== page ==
Tributes have been pouring in for Crawley Judo Club founder and chief coach John Pluckrose.
John, a much-loved sportsman who coached generations of youngsters since starting the club in 1954, died on New Year’s Day.
He was still coaching two sessions a week at the age of 89 until May last year.
He was also a long serving senior judo examiner for the southern area.
In a tribute this week by the British Judo Association, Ben Pollard said: “John leaves behind an extraordinary legacy in judo in Crawley and a huge gap in the judo lives of all who knew him and we mourn his passing, but at the same time, we celebrate the foundations that he worked tirelessly to maintain and grow within the sport.”
The level of respect earned by John, who lived at Ridgeside in Three Bridges, was marked in June 2015, when at the age of 87, he joined a select group of people in the UK awarded a 6th Dan belt in recognition of his outstanding lifelong contribution to judo.
He was surprised with the rare honour issued by British Judo which was presented to him by Crawley Judo Club president and friend, Councillor Brian Quinn.
Mr Quinn said: “It was a huge achievement - bigger than winning the FA Cup or European cup.”
And he added: “John was an all-round sportsman but his first love was judo.”
Former international judo referee Graham Turner said John was the mainstay of the Crawley club since its foundation in Tilgate and was “a dear friend.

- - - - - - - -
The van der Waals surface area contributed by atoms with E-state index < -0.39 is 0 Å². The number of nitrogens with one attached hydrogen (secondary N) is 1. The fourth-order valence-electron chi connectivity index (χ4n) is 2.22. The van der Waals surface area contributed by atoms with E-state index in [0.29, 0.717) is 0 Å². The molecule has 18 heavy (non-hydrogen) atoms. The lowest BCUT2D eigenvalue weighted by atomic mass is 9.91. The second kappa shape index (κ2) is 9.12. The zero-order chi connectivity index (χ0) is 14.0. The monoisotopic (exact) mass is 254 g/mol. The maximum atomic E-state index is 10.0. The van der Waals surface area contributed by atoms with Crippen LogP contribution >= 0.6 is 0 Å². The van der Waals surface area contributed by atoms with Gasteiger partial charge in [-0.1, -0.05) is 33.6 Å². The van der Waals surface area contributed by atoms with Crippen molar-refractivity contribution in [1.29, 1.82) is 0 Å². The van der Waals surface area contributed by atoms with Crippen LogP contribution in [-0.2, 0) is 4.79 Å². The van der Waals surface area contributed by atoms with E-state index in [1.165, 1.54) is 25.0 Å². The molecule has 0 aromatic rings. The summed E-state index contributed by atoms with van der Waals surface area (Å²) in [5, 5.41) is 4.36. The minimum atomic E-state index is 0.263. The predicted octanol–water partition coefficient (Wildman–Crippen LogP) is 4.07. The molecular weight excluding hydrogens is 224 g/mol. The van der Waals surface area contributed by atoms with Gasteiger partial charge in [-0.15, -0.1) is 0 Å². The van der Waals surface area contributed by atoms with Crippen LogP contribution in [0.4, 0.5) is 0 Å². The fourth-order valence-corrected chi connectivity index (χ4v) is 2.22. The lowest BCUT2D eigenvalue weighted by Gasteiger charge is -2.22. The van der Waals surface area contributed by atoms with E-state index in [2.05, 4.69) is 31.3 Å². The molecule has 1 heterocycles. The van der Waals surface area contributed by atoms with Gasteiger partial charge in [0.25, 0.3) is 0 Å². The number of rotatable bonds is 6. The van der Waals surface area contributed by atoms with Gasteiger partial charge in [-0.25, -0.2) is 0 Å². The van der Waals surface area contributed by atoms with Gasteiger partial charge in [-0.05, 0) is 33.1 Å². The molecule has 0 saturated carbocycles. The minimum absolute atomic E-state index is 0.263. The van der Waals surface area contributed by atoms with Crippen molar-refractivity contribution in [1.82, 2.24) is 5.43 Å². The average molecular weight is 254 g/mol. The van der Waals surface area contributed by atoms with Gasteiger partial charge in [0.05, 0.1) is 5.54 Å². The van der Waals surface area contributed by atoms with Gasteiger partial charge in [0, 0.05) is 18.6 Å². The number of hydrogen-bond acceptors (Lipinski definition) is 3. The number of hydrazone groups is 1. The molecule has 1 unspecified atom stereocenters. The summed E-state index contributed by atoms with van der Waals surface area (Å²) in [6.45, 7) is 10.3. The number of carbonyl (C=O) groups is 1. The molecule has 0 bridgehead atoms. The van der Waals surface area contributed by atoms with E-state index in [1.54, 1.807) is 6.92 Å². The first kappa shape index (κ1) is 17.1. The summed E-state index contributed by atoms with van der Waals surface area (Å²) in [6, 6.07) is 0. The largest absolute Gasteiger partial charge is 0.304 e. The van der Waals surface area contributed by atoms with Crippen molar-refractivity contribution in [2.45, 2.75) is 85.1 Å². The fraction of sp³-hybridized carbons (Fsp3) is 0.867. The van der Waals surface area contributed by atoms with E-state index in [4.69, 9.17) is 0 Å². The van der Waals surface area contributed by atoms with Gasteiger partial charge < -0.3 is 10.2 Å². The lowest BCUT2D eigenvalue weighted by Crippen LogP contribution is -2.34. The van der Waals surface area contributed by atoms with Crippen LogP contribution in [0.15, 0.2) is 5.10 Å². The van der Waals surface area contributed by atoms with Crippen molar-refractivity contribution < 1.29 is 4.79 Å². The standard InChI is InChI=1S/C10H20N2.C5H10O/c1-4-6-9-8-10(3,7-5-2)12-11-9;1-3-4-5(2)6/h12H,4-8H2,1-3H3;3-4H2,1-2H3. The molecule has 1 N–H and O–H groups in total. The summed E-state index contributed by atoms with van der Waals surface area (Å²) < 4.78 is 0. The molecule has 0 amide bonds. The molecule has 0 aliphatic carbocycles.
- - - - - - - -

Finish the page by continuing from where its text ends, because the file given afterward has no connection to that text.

“Nearly every Friday morning we would meet up and have a discussion, not about judo, mostly about his union work and my work as a manager - and his wife Eileen was referee.”
Crawley Judo Club coaches Paul Teasdale and Juliette Aubrey-Smith also paid tribute to John.
They said: “He was just an unbelievable individual. Whoever he taught, he imparted so much advice and wisdom.
“We have known him since the 1970s and he has helped us work our way up the grading system right from junior, senior and Dan grades. He was a hugely respected figure at the club and will leave a big hole in our hearts.
“Whilst he has been ill, John recently sent one of our young judoka a card congratulating him on receiving his green belt. He loved to celebrate his students’ successes. That is the measure of the man and how much he cared for the development of the club, its students and the sport as a whole.
“Our thoughts are with all of John’s family and everyone who knew him.”
John, whose funeral was held on Friday, leaves his wife Eileen, two sons and a daughter.